That is not to say that this has not happened without hardship. I have faced that so much of who I am, and my culture, and my heritage is recessing into the past. It is just not going to be a part of me. Yes, I can occasionally cook British food but it is just that: occasional. An event. I have lost the British way of celebrating Christmas… I don’t dress as I do in London (quite frankly, sick of the back handed comments, or of plotting my route to my desk to avoid them)… it has made it especially hard to lose my name upon getting married. Husband said he ‘didn’t mind at all’ what name I used, so I hyphenated. I was upset to find out he won’t take on the hyphenated name (as is fairly common in Europe) and sick to my stomach to find he expects the children to have his name. ¬†So, not only am I going to be removed from my heritage a lot, but removed from my children too! It never¬†occurred¬†to me it would be a problem – but he just says ‘you came here… you take on American ways’ (AL-ians do often conform to the stereotype of not exactly embracing women’s lib), but it is so hard to do it all the time and lose more and more of myself. I already knew that I would raise my children the US way (it’s not like I am going to make them stand out) – even though so many things just don’t seem right to me…

Anyway, I had a very American thanksgiving and it marked my joyful willingness to embrace many aspects of this culture as part of my own. And it was very wonderful. I spent time with very close friends / pseudo family and felt safe, loved and grateful. I am honored to have been part of such a happy occasion, and will always be grateful to my hosts for making me feel so included for one of the first times since I arrived here. Which is all anyone can ask for, right? That and pie.

The boy bakes a mean pie

This year, I embraced the quintessentially American PIE (not crumble… or tart…. or pastry but PIE). And not mince pies neither. With help (and ensuing hilarity) from the hubby, we made pear pie, and plum-frangipani pie (OK, the last one was not very American as every American I know (with the exception of Stella) shocked my multi-cultural foodie soul by saying ‘what is frangipani?’ over and over again).

Frangipani! Yum!

Here is where I got the recipe:

http://www.passionateaboutbaking.com/2011/07/baking-vanilla-almond-frangipane-plum-tart-the-last-of-the-plums-well-almost.html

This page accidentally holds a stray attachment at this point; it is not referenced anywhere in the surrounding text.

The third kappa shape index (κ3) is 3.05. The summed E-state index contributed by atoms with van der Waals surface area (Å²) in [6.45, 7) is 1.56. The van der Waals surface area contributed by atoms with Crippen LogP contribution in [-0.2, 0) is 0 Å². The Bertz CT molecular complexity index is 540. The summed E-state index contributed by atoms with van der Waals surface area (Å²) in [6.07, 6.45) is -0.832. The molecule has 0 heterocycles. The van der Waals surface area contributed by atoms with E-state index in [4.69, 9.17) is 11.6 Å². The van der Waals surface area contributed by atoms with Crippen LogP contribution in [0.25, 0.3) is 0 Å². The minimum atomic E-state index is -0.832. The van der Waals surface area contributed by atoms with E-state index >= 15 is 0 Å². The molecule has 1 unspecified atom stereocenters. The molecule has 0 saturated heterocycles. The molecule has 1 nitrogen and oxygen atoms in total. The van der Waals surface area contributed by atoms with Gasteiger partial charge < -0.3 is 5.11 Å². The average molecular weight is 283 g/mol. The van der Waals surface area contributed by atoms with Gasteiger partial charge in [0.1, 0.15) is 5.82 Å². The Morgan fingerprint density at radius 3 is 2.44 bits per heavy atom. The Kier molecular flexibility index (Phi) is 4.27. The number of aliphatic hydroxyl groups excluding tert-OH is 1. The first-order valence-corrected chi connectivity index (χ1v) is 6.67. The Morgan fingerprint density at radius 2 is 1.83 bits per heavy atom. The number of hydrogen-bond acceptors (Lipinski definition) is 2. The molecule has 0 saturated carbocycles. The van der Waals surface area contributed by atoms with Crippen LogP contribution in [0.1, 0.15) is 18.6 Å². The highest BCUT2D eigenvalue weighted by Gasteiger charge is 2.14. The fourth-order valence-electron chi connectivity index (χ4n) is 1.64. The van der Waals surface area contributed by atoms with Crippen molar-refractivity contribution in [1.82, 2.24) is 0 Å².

Even if you don’t make the pie, check out this blog for some of the most gorgeous food-porn¬†photography. Passionate about baking: I am your slave. It was good – I would have sweetened the base slightly, with Demerara sugar, as that part was quite bland. But otherwise the tartish plums worked well with the sweet (but not overly so) ¬†frangipani. With the¬†addition¬†of some homemade leaves:

Leaves. Not 'eyes' (Wesley) or 'sausages' (Hemant) but autumnal leaves. Got it?

it also looked pretty stunning.

Imagine the leaves on this, and it glazed with melted apricot jam. Drool.

Then came the pear pie. This was easy peasy.

Ingredients

1 Pilsbury pastry case

6 firm slightly underripe pears

1.5 tsp cinnamon

.5 tsp all spice

1/2 cup white sugar

3 tbsp lemon juice

Basically: Line pie tin with crust

Get husband to peel and slice pears. Toss pears in other ingredients. Layer in pie crust and bake. Devour

Don't you just want to sink your teeth in?

And then, Stella brought over a pie for the college football! She made an Amish funeral pie, and it was my p0st-workout carb up with a large dollop of fat-free Greek Yogurt. And it was delicious. Think sweet raisins, with a tart filling, and then an addictive bite with the nuts.

Amish funeral pie

Amish funeral pie a la Stella

So what am I grateful for? I am grateful for many, many things. But, mostly for people. For Wes, who is kind and caring and good at teaching me what true selflessness is. Who is a steadfast and loyal husband, and full of many jokes. Who loves me, and professes his love, through my best and worst. Who counter balances my impulsive ‘let’s do it’ with a considered ‘let’s plan for it’. For Matthew who far more often than me, stands up for what he believes in, and remains true to his values. For Clio, who is going through the worst time, but displays awe-inspiring strength and is still the girl I have the most fun with (and is really my one-true love). For Stella, who not only bakes great pies, but has given me my drive and ambition back, and shown me that it is OK to stand up and go ‘no… I have thought about it, and decided to do it MY way. And if you don’t like that, that’s OK, but I respectfully disagree’. And who also taught me to set goals and strive for them, and be pleased when I reach them, but not lose my sense of self worth if I don’t smash every one. For Donna and David who have been supportive, kind and caring mentors through a tough transition. Who have helped me exceed any expectations I had for my postdoc, and who remain unbelievably dedicated to my future happiness. For David who challenges all my preconceptions of myself, and Donna who stands behind me while I smash them. To all of David’s family who genuinely treat me as one of their own, when the very worst thing to me is that mine are so far away. For my (old) family who are very brave and supportive about me being so far away and for my (new) family who are so welcoming (I got called Auntie Lekki – woo-hoo). And for Walter, Dinah and Bobby. Who keep me warm at night (occasionally because they have peed on the bedsheets, but mostly because they are snuggle bunnies). And that names just a few.

Right! That’s thanksgiving ¬†done. Onto Christmas (the VERY BEST holiday of all).

Check it out - a homemade advent calendar. More Christmas crafts to come.